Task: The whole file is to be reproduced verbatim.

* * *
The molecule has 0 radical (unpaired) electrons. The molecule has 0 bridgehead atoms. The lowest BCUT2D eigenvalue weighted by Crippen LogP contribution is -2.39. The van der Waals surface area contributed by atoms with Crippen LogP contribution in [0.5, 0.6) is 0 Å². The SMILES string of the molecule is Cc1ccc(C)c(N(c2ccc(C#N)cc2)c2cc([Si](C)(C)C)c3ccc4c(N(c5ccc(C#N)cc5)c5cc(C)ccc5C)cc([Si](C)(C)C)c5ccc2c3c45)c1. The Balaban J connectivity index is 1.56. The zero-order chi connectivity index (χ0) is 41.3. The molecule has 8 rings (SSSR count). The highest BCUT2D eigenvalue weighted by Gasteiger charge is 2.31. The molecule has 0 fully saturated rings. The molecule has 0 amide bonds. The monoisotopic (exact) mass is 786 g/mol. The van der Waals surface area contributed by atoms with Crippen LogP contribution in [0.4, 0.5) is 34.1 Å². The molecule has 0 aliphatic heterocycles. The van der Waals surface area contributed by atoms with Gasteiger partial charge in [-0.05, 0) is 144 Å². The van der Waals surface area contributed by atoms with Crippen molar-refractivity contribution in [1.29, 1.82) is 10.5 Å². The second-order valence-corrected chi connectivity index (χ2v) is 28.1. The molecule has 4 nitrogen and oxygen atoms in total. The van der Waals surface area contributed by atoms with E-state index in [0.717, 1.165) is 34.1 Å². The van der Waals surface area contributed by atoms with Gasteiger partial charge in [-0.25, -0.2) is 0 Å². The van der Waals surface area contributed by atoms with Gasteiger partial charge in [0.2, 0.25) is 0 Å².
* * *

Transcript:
The molecule has 0 radical (unpaired) electrons. The molecule has 0 bridgehead atoms. The lowest BCUT2D eigenvalue weighted by Crippen LogP contribution is -2.39. The van der Waals surface area contributed by atoms with Crippen LogP contribution in [0.5, 0.6) is 0 Å². The SMILES string of the molecule is Cc1ccc(C)c(N(c2ccc(C#N)cc2)c2cc([Si](C)(C)C)c3ccc4c(N(c5ccc(C#N)cc5)c5cc(C)ccc5C)cc([Si](C)(C)C)c5ccc2c3c45)c1. The Balaban J connectivity index is 1.56. The zero-order chi connectivity index (χ0) is 41.3. The molecule has 8 rings (SSSR count). The highest BCUT2D eigenvalue weighted by Gasteiger charge is 2.31. The molecule has 0 fully saturated rings. The molecule has 0 amide bonds. The monoisotopic (exact) mass is 786 g/mol. The van der Waals surface area contributed by atoms with Crippen LogP contribution in [0.4, 0.5) is 34.1 Å². The molecule has 0 aliphatic heterocycles. The van der Waals surface area contributed by atoms with Gasteiger partial charge in [-0.05, 0) is 144 Å². The van der Waals surface area contributed by atoms with Crippen molar-refractivity contribution in [1.29, 1.82) is 10.5 Å². The second-order valence-corrected chi connectivity index (χ2v) is 28.1. The molecule has 4 nitrogen and oxygen atoms in total. The van der Waals surface area contributed by atoms with E-state index in [0.717, 1.165) is 34.1 Å². The van der Waals surface area contributed by atoms with Gasteiger partial charge in [-0.25, -0.2) is 0 Å². The van der Waals surface area contributed by atoms with Gasteiger partial charge in [0.2, 0.25) is 0 Å².